Wartime anniversaries are solemn events. Nations mourn their dead. Leaders reaffirm alliances. Crowds watch in hushed silence. Only shouted commands, the crack of boots on the pavement, the shifting of arms and the staccato snap of rifle shots break the silence.
Major anniversaries also evoke mixed emotions. The pain of loss mixes with the gladness of remembered victory. People who have suffered defeat or endured years of occupation may experience renewed anxiety and pain. A frisson of angst at the mutability of human events can wash over allies who were once enemies. Stolid but haunted veterans revisit the horrors they witnessed, and some feel a hollowness within that ceremony cannot allay.
Seventy-five years have proved too long to tolerate the risk of nuclear war.
Ritual and solemnity try to confirm commitment to the cause that evoked such enormous sacrifice. They attempt to salve the wounds of war and provide a sense of honor regained. Public memorial services, martial ceremonies and the national myths they sustain are insufficient, however, to heal the wounds of war or nourish the spirit of peace. For healing and reconciliation, a deeper transformation is needed. Only a conversion can bring genuine peace and initiate the kind of rethinking that will lead to a different future.
This August marks the 75th anniversary of the atomic bombings of Hiroshima and Nagasaki. For both Americans and Japanese, the anniversaries—Aug. 6 for Hiroshima and Aug. 9 for Nagasaki—are days that demand sober reflection on the place of nuclear weapons in our defense.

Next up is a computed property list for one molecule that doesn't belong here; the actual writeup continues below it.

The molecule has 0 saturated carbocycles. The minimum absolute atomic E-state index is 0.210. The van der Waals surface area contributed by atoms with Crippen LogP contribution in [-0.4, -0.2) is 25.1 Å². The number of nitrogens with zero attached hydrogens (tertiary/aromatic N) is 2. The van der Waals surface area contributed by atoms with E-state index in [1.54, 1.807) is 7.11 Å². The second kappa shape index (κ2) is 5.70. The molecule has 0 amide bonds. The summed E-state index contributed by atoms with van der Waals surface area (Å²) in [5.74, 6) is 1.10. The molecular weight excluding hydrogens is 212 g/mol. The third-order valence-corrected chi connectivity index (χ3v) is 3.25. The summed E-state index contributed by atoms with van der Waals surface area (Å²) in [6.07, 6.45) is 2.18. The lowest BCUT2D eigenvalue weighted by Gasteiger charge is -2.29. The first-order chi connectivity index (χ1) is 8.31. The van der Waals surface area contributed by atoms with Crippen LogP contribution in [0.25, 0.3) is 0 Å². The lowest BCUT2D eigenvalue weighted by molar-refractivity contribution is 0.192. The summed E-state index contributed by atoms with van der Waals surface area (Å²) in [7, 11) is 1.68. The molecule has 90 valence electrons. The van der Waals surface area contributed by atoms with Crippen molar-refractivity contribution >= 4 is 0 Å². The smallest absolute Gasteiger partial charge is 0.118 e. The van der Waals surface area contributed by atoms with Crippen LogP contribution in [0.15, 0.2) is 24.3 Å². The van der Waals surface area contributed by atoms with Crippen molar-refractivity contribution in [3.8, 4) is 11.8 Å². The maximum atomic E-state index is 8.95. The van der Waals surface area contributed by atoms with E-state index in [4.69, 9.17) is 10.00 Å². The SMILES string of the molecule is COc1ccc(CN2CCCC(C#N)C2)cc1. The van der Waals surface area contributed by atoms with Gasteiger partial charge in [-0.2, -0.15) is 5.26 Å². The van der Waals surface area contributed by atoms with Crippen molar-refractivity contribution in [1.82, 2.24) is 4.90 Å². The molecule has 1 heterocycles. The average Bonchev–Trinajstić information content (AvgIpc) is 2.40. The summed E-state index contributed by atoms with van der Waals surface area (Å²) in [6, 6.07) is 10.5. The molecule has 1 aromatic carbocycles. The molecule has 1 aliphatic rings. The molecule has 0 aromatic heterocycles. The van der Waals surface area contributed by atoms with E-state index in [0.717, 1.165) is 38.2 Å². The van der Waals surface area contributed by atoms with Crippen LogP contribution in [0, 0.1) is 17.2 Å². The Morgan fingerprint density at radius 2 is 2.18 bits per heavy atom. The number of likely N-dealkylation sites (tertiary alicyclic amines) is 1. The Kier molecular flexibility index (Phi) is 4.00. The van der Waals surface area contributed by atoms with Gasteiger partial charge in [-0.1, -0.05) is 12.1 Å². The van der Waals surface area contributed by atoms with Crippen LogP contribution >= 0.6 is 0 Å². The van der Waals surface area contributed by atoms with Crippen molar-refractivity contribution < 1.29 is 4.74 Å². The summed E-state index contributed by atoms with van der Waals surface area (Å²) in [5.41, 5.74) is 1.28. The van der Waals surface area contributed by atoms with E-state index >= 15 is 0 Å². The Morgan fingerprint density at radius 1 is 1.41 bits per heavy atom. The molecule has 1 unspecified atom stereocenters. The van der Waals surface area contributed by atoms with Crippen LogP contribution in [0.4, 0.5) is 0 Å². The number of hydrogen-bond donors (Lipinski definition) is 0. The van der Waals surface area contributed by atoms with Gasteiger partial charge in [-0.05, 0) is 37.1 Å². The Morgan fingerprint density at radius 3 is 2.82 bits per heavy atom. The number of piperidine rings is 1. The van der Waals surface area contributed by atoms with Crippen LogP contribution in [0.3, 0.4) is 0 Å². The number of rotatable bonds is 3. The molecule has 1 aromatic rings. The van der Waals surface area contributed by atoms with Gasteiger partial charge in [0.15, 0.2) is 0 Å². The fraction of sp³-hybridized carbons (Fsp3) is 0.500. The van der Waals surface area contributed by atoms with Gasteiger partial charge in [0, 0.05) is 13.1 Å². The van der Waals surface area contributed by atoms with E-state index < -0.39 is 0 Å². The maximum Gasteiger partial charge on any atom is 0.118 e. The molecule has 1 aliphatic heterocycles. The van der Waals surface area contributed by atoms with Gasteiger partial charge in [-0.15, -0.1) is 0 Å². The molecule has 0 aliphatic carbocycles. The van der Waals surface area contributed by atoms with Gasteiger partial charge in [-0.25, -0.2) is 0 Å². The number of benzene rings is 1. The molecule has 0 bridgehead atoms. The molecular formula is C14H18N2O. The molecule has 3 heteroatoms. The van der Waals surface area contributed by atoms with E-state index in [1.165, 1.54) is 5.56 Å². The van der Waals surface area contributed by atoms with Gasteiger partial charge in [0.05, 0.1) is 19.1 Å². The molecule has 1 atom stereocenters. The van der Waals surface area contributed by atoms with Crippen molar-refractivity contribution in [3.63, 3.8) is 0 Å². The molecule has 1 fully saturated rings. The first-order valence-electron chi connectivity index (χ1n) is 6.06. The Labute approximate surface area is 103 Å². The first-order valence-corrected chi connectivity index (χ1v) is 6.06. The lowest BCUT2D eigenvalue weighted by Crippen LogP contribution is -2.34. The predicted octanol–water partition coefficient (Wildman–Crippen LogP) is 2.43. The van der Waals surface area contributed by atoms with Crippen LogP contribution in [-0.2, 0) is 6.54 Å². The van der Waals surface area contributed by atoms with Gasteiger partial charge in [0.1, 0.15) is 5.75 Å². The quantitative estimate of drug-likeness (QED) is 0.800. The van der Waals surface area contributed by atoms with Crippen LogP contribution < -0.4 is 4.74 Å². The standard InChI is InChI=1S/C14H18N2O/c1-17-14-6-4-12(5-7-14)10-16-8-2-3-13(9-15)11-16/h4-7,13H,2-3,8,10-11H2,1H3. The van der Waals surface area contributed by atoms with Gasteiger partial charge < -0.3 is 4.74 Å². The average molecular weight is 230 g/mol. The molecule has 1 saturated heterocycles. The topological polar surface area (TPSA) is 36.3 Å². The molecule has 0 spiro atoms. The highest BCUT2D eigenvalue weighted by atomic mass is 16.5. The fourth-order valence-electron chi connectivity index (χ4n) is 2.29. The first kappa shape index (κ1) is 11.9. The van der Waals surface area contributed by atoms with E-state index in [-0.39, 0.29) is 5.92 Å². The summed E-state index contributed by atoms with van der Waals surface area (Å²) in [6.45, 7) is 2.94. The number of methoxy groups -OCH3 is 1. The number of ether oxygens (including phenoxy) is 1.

Seventy-five years have proved too long to tolerate the risk of nuclear war. This year the danger is as high as it has been since the beginning of the U.S.-Soviet nuclear rivalry in 1953. With arms control in ruins and a new nuclear arms race underway, it is urgent that we reflect on the existential threat nuclear weapons poses to all humanity and God’s creation.
By virtue of sharing a painful past, we Americans and Japanese bear a historic responsibility to work together for a postnuclear peace.
It should especially be a time for military and defense officials with authority over nuclear weapons to reflect on their awesome responsibilities, not just for their own nations’ defense but for the good of the whole human family. The anniversaries should likewise be times for national self-examination by citizens of nuclear-armed states.
By virtue of sharing a painful past, we Americans and Japanese bear a historic responsibility to work together for a postnuclear peace. During his visit to Japan in 1981, St. John Paul II identified this goal. “[L]et us promise,” he urged, “with our counterparts that we will tirelessly strive for disarmament and the elimination of all nuclear arms.”
Last November at the Hiroshima Peace Park, Pope Francis renewed that call. “The use of atomic energy for purposes of war is today, more than ever, a crime not only against the dignity of human beings but against any possible future for our common home,” the pope said. “How can we speak of peace even as we build terrifying new weapons of war?”